Then, there’s the constant fear of being beaten, of being threatened with death at any time. I know it’s hard for many of you to understand, but a person of color—especially a Black male— always tries to avoid contact with law enforcement. But you walk around daily wondering if you come into contact with law enforcement, will it be your last day on Earth. That sounds pretty dramatic, but it’s a reality for me and, I think, for most Black men in the United States.
Why? Many reasons, but one important one is the history of law enforcement in the U.S. Professional police departments in the North started in Boston in the 1830s from the need to protect wealthy businessmen’s property. But in the South police departments began in the early 1700s as “slave patrols.” People were assigned to go around and look for runaway enslaved Africans, to make sure that enslaved Africans were kept in line—that they didn’t get to have any hopes of freedom or equality—and to put down any uprisings or potential uprisings. So the history of the professional police department in the South grew out of subjugation and domination of people of color.
Professional policing in this country hasn’t gone too far from the institutionalized goals of those two different beginnings, which have manifested all the way up to today. African American men and women still feel it, and it’s more than a perception. I’ve been in the Mohawk Valley since 1992. I’ve been stopped at least eight times—I was given no ticket, just stopped because I was in the wrong place at the wrong time.
Last year I was pulled over in Rome by a police officer as I was coming home from a dinner gala event, and he asked me what I was doing in Rome. I said, “I kind of live here,” but I had a gun trained on me for more than 30 seconds while he checked my registration. And every time a person of color comes into contact with police the possibility of their death is increased dramatically— simply because of race.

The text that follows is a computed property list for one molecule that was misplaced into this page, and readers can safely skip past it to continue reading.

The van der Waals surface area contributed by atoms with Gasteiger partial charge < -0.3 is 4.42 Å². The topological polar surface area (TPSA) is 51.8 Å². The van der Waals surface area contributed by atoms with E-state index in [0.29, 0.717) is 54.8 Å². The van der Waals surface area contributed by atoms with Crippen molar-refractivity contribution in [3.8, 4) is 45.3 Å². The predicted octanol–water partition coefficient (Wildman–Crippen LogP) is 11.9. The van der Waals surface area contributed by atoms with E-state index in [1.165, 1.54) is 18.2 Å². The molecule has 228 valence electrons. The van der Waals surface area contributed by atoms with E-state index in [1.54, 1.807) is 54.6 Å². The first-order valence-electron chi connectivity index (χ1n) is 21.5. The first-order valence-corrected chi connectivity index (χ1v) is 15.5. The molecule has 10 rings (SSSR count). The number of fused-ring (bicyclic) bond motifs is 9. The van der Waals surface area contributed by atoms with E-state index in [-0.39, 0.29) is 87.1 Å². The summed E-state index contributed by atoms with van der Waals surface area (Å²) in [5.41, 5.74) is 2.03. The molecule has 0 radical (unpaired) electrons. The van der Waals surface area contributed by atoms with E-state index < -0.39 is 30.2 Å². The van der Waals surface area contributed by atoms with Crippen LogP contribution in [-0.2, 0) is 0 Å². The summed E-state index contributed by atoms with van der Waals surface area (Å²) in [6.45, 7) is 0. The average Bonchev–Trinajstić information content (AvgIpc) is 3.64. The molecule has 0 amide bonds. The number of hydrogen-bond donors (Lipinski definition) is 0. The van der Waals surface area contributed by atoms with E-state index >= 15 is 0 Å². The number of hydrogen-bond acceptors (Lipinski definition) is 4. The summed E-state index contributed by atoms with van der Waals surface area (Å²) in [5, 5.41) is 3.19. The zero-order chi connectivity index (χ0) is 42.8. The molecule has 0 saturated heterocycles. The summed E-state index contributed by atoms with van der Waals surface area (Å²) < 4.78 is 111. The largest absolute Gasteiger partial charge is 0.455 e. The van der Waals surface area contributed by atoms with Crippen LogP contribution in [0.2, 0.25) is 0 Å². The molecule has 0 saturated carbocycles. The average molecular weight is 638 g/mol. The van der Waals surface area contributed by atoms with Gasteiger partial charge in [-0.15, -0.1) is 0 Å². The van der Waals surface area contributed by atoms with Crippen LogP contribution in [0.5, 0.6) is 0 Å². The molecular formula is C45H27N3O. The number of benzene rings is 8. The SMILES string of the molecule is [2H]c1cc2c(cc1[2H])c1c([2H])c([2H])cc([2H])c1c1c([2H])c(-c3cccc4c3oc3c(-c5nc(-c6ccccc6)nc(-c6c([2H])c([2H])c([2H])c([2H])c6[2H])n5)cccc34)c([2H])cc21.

The African-American dream, I believe, is the original American dream: the dream of freedom. Not just political, social and economic freedom. Physical freedom. From 1620 forward, it was the dream of the ability to promote oneself, care for oneself, to live by the sweat of one’s brow. And to be a fully functioning person in society. That American dream is the same dream African Americans and all people of color have today. The only thing that has changed is, now there are no physical shackles. But given the way that institutions have developed, it is always “do not enter, do no knock, do not bother to participate” signs—imaginary signs—that African Americans and people of color have to deal with every day.
So, the American dream, I believe, is rooted in the African American dream of freedom. And racial justice and equality is an extension of that dream. It makes me feel great to be a part of an organization like The Community Foundation that puts that dream front and center. This is a way that we can help to ensure that all people have the right to live this dream. The right to try to better themselves by their own intelligence, by their own labor. And that is a quintessential value in America, to be able to participate in a dream that allows you to be free.